When illness or injury affects the kidneys, it can often result in renal or kidney disease. The kidneys have several functions that include filtering toxins out of the body and directing excess fluid toward the bladder so it can be released.
Kidney disease prevents the kidneys from doing their usual job, resulting in a buildup of toxins throughout the body. This can quickly lead to other serious health issues. Treatment differs from person to person, but at times dialysis is needed.
Everyone’s risk of developing kidney disease is different. It can be caused by intense illness, uncontrolled chronic health problems, or certain medical treatments. It can also be congenital or due to a family history of renal or kidney disease. Below is a partial list of factors contributing to the development of kidney disease.
- A medical emergency that requires time in intensive care
- Peripheral artery disease
- High blood pressure
- Heart disease
- Liver disease
- Some cancers and related treatments
Talk to your doctor about your own risk factors and ways to support your kidney health.
Steps to take
Keeping health conditions well-managed is the first step to protecting your kidneys. Stay up-to-date with your doctor’s appointments and any lab rests that are required, take medications as prescribed, and pay attention to any changes in how you’re feeling. A basic blood test can monitor your kidney health and is helpful in evaluation and management of any issues that develop.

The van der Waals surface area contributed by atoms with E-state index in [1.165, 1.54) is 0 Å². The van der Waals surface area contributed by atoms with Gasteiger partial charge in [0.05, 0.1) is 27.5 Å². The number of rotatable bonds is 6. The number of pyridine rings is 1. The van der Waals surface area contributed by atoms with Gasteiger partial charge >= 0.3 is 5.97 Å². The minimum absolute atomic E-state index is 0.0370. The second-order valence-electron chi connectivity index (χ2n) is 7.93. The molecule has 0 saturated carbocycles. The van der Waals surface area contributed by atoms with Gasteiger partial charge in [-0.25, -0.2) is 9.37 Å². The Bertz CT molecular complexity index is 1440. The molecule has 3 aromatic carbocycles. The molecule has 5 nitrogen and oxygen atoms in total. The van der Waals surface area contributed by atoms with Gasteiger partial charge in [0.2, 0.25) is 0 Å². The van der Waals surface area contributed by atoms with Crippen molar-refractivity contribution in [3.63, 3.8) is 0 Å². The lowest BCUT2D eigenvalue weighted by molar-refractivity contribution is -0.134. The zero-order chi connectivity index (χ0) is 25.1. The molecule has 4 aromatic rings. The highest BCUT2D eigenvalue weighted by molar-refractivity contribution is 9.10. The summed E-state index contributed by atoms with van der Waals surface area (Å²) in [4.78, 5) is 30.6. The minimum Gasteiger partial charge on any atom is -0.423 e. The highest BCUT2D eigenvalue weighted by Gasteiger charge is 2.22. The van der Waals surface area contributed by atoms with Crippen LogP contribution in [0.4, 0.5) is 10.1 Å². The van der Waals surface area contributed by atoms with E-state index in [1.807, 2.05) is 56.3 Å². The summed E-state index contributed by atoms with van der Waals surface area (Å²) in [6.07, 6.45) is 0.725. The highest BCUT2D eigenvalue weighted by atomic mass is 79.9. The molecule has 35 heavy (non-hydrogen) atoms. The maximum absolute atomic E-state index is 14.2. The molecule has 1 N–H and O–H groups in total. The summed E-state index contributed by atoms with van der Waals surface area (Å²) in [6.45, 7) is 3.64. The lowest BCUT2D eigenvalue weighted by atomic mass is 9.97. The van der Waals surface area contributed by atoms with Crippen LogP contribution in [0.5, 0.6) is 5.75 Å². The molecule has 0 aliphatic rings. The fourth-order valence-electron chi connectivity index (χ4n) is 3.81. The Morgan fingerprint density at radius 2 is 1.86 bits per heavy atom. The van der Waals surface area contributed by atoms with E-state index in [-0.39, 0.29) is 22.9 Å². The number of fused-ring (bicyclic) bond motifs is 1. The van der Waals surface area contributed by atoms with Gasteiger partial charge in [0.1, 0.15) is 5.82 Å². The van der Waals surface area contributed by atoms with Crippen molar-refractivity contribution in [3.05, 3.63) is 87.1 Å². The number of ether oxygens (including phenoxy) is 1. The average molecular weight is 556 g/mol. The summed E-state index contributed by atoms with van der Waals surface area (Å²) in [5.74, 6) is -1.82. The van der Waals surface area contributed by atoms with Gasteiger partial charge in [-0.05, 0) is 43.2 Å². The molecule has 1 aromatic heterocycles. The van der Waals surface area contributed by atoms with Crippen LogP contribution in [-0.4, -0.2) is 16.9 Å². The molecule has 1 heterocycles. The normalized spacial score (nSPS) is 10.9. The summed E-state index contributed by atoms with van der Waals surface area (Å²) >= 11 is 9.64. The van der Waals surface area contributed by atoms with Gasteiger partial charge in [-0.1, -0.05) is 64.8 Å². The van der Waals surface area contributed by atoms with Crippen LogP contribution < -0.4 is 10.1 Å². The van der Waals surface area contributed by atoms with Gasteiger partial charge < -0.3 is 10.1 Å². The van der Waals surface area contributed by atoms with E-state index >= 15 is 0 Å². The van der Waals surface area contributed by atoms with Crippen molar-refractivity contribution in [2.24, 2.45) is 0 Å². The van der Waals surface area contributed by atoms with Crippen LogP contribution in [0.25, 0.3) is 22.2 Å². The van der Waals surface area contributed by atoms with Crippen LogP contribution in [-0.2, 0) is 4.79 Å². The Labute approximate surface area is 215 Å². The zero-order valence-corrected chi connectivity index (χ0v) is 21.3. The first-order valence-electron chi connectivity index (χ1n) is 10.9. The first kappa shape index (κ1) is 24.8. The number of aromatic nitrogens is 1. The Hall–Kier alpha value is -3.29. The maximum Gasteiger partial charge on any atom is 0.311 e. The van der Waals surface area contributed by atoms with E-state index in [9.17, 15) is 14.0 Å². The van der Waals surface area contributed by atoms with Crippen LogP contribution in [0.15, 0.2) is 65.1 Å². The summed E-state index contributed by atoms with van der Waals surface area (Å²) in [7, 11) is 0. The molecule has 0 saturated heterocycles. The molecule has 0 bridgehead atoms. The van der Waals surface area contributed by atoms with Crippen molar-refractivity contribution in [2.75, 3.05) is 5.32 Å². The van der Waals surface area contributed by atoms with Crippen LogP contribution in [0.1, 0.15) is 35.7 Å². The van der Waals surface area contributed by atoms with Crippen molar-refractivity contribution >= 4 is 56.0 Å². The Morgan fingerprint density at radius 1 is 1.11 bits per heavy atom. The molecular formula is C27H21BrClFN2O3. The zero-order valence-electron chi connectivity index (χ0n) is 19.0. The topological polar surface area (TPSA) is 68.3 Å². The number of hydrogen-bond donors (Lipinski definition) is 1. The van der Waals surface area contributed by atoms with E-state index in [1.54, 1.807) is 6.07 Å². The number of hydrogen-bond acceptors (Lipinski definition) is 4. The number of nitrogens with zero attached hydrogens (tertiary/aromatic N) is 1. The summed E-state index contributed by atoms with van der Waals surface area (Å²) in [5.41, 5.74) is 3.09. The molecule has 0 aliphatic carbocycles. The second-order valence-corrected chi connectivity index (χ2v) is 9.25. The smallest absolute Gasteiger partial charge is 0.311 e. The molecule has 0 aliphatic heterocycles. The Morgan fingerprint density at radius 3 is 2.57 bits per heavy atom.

Staying hydrated is also important. It is recommended for most people to drink 6 to 8 glasses of fluid a day. This can include water as well as drinks like tea and coffee. The recommended amount sometimes differs in people with more severe kidney disease, so talk to your doctor if you are unsure how much you should drink.
A way to see if you’re drinking enough is to look at the color of your urine. Light yellow is an appropriate color. Dark or intense yellow is a sign of dehydration, while clear urine indicates that you might be overhydrating. Everyone’s hydration needs are different. Talking to your doctor about how to properly hydrate is always an option.
Lifestyle choices also play an important role. Avoid smoking and drinking in excess. A diverse diet that limits processed foods can also make a big difference. The goal is to reduce the number of toxins your kidneys are responsible for filtering out.
If you believe you’re at risk of developing kidney disease, there are some symptoms that you can look out for.
- Urinating fewer times a day or in smaller amounts
- Swelling in your legs, ankles, and feet
- Irregular heartbeat
- Chest pain
- Shortness of breath
- Changes in weight
If any of these symptoms occur — particularly chest pain, shortness of breath, weakness, seizures, or an irregular heartbeat — please seek in-person care immediately or call 911. All of these symptoms require medical attention, but are not confirmation that you have kidney disease. Reach out to your doctor with any concerns regarding your health.
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The information provided is for educational purposes only and is not intended to be a substitute for professional medical advice, diagnosis, or treatment. Seek the advice of a doctor with any questions you may have regarding a medical condition. Never delay seeking or disregard professional medical advice because of something you have read here.